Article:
The pilgrimage from Samye Monastery to Lhamo Latso is richly varied and has much to offer: high snow mountains, a magnificent monastery, seldom visited cave hermitages, nomads and their black-tent culture, and most important the sacred “oracle lake”. The trail follows the flat Tsangpo Valley with its sand dunes and myriad freshwater pools. Small, untouched villages and monasteries dot the way to the Yulung Chu Valley. Near its head, close to high snowcapped peaks, are the delightful nomad settlements of Shindu and Amando.
Being at the radiant oracle lake of Lhamo Latso is a high point of this journey. It is the foremost “vision” lake in Tibet and sitting Dalai Lamas were obligated to come here at least once in their lifetimes, usually on the lake's surface, concerning his future.
- Go down into the bowels of the Potala Palace, the impressive but spiritless citadel of the Dalai Lamas.
- Join the shuffling, murmuring pilgrims around the shrines of the Jokhang Temple, the spiritual heart of Tibet.
- Follow monks, mendicants and fellow pilgrims around the Barkhor Street, Lhasa’s fascinating medieval pilgrim circuit.
- Take in a prayer meeting or some monk debating at Sera and Drepung Monastery, two of the largest and most intact of Tibet’s great monasteries.
- Soak up the fabulous location and spectacular circular complex of Samye Monastery, Tibet’s first monastery.
- Hike the Yarlang Valley, explore the iconic Yumbulagang-the first building in Tibet.
- A pilgrimage trekking from Samye Monastery to Oracle Lake Lhamo Latso.
Day 1: Arrive in Lhasa, get the first impression of Tibetan daily life
Welcome to the roof of the world. Your Tibet journey starts with a warm Tibetan style greeting from your local tour guide who will present you with Hada (traditional Tibetan scarves). Then be escorted to your hotel in Lhasa city at the comfort of your own private vehicle.
For most of the way, you follow the Kyichu River, you could see Tibetan homes with their trapezoid shaped windows and fluttering prayer flags, and Tibetans walking beside the roads wearing their distinctive national costumes. Do have a comfort stop near Nietang Buddha where a giant statue of Buddha has been carved out of a stone cliff-face centuries ago. One of the first buildings you could see as you enter the city is the Potala Palace, sitting majestically on a hill dominating Lhasa.
Stay at the hotel after arrival for adapting to the high attitude. It is helpful to take things easy for the first few days, and try to drink some water just and now.
Day 2: Lhasa highlights escorted tour
After breakfast, we go to the Potala Palace, a golden feather upon the roof of the world, which Tibetans proudly claim to be the prime miracle since the creation of this world. It is visible from any distance, with the golden roof shinning in the sun, spend one hour wondering around the inside of this magnificent building exploring the rooms previously used by the Dalai Lama and the many Buddhist icons within.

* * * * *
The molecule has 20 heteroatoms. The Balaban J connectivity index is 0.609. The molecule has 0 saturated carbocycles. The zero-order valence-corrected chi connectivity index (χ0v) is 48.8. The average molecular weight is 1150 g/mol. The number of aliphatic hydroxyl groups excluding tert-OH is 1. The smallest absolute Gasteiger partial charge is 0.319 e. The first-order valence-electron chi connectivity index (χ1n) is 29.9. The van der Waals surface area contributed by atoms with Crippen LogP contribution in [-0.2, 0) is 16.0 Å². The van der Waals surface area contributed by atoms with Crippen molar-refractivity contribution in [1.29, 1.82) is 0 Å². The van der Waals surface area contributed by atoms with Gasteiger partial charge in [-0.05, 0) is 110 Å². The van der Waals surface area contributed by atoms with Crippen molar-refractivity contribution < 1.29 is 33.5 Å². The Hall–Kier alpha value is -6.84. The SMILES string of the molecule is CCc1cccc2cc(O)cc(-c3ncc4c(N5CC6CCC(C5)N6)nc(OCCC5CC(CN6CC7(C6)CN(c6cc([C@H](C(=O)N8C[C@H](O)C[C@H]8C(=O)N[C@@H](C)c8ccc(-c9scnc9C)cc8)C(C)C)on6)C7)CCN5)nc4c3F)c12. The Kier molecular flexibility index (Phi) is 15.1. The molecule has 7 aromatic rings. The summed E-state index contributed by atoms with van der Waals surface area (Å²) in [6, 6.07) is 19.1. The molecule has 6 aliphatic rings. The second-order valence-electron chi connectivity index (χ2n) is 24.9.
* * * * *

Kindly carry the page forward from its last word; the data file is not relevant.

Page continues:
In the afternoon we go inside of the Jokhang Temple. The Jokhang, like most of the larger temple structures have numerous individual temples within it dedicated to specific enlightened beings, protectors, high lamas, or saints. Images, both sculpted and painted, are everywhere. Every inch of wall and ceiling is brightly painted with images of clouds, beings, mandalas, or decorative patterns. Colorful silk banners, three stories high, hang in various places. Color, pattern, and images crowd in around you. The central image inside the building is a 30-foot high gilded image of Maitreya Buddha.
Then stroll around the back alleys of the Barkhor area of Old Lhasa. The streets smelled of yak butter and incense while hordes of pilgrims shuffled along the main Kora (circumambulations) around Jokhang Temple. If someone just walked at a normal pace, one kora would take about 15-20 minutes.
Day 3: Drepung and Sera Monastery
In the morning have a tour for Drepung Monastery, the ever largest monastery with more than 10 thousand monks, Buddhist debates often occur there. Seen from afar, its grand, white construction gives the monastery the appearance of a heap of rice. As such, it was given its name which, in the Tibetan language, means Monastery of Collecting-Rice. Learn about the lives of Tibetan monks there.
The afternoon is spent touring Sera Monastery, have a little hike for the beautiful valley scenery nearby and picnic there, in the afternoon, visit Sera monastery, which was created in 1419 and has always been an important Buddhist seminary. As rose are planted everywhere in the monastery, it is also called “the court of wild rose”. Today still 200 lamas live in there. Catch the famous debate session of the monks before returning back to Lhasa.
Day 4: Drive to Samye
An early start this morning, drive forward to Samye Monastery. Surrounded by barren mountains and dramatic sand dunes and approached via a beautiful river crossing, you will boat ride across the Yarlung Tsangpo, then trucks and tractors to Samye, just like the locals do. As Tibet’s first monastery and the place here Buddhism was established, the monastery is of major historical and religious importance. No journey in central Tibet is complete without a visit to Samye. We will start our Samye-Lhamo Latso Trekking from here next day.
Day 5: Start Trekking, O/N: Camp
Wade across a small river that flows south into the Tsangpo. This region is barren. A trail following the Tsangpo starts east of here and makes the going easier. From the ferry to the last bluff takes 4 hours. The snow peak to the south is Yala Shampo, across the river is Tsetang. The trail now heads north, veering left just before another ferry. Crosses a small bridge and after 3 hours reaches the village of Chermen or called Timen at the entrance of Yon Valley. Tagka Sho is a short distance to the east.